ZBA Grants McDonald’s Special Permit

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Reading, MA — By a vote of 5-0, the Zoning Board of Appeals (ZBA) granted McDonald’s, located at 413 Main Street, a special permit to allow for a modification of use for a non-conforming lot. The use is non-conforming as a drive-through is not allowed under current zoning. The current 3,400-square-foot restaurant building on the site was constructed in 1963 and added a single-lane drive-through at some point between 1971 and 1994.

McDonald’s proposes to raze the existing building on the site and replace it with a modern structure that would include dual-ordering lanes and three distinct drive-through windows, one for payment, one for customers to receive their orders, and one for customers who need to wait for longer orders. At the May 30 hearing for the project, attorney Kelley Jordan, representing McDonald’s, shared that the new configuration will improve traffic flow on the site, reduce queueing, and improve pedestrian safety. The proposal also includes the removal of the play area at the front of the property, which will be replaced by a lane for vehicles to pass through to the parking area without re-engaging with Main Street.

As a result of ZBA feedback, Jordan shared that McDonald’s would be dropping its request for a fourth new digital menu board. Project engineer Eric Debrul noted that a three to four-foot wide landscape buffer between the new dual drive-through and the abutting properties would be added along with a replacement of the existing six-foot high wooden stockade fencing with a twelve-foot high sound barrier. He also indicated that the proposed second drive-through lane would close at 9:00 p.m. ZBA added a condition that the second drive-through also would not open until 7:00 a.m.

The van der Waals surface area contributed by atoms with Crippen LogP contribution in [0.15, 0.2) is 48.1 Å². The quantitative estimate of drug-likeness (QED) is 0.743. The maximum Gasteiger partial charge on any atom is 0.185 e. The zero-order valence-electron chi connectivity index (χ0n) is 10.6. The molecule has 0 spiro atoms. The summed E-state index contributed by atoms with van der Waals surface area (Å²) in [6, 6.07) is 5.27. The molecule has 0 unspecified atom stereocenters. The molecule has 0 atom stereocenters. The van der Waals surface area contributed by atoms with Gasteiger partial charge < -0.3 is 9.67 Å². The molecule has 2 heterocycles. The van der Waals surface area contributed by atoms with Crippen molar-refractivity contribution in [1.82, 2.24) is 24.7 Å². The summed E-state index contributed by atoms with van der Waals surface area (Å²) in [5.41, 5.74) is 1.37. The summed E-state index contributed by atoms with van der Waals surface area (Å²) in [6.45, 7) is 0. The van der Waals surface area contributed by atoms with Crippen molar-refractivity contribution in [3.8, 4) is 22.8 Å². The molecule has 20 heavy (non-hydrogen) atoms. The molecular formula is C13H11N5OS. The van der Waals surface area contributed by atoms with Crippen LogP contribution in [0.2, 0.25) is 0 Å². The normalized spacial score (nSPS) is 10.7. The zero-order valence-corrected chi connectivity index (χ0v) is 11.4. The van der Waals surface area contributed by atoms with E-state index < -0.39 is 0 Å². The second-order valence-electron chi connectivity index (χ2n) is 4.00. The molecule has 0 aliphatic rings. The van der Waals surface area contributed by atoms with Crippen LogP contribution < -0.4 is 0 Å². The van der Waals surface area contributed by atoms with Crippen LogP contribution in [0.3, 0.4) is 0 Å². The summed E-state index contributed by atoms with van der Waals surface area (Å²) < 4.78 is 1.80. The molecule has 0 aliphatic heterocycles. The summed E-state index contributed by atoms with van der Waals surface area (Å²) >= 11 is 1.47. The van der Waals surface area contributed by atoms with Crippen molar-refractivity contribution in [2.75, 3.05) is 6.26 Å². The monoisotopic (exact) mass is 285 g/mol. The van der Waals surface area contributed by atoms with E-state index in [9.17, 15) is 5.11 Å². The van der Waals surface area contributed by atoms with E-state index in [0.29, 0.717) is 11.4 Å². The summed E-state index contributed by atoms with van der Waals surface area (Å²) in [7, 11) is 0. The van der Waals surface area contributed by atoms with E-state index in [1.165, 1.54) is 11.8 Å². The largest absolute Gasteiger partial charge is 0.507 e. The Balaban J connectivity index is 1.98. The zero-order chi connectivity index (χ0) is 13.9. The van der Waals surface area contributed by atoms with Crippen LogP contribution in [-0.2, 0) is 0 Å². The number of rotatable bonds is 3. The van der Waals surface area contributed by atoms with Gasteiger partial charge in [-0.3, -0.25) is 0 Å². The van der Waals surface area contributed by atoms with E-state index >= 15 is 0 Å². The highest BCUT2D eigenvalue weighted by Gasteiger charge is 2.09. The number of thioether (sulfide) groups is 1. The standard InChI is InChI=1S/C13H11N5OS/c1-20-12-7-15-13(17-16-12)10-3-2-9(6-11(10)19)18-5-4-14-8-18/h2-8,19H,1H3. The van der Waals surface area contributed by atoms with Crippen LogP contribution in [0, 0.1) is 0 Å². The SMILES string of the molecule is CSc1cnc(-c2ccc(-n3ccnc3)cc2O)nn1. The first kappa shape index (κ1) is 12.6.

Traffic engineer Jason Adams said that there is no expected increase in traffic on the site as a result of the changes and that the new queuing arrangement will handle thirteen vehicles as opposed to the current arrangement, only allowing for seven or eight vehicles. “The project, from a traffic and safety perspective, is a very positive project,” Adams added. “[The project] will make the site more functional, more modern.”

Abutter Thomas Vail expressed continued concern about the moving of the drive-through lanes closer to his property. He suggested that McDonald’s use a higher grade material in its proposed sound barrier to compensate. Resident Mary Ellen O’Neil asked about retaining several trees on the Bolton Street side of the property as well as expressing safety concerns over the design of the vehicle lane in the front of the building as being too close to the sidewalk. Debrul countered, indicating that the configuration as presented was preferred by public safety officials for vehicle safety.

After approving the special permit, ZBA also voted 5-0 to approve a variance needed to modify the current menu signs to three digital signs. ZBA voted 5-0 to accept the withdrawal of the variance request for the fourth sign without prejudice. The upgrades to the site are still subject to Community Planning and Development Commission and Conservation Commission review.

ZBA also voted 5-0 to approve a special permit for a two-story addition with an accessory apartment at 313 South Street.

ZBA adjourned at 8:10 pm.

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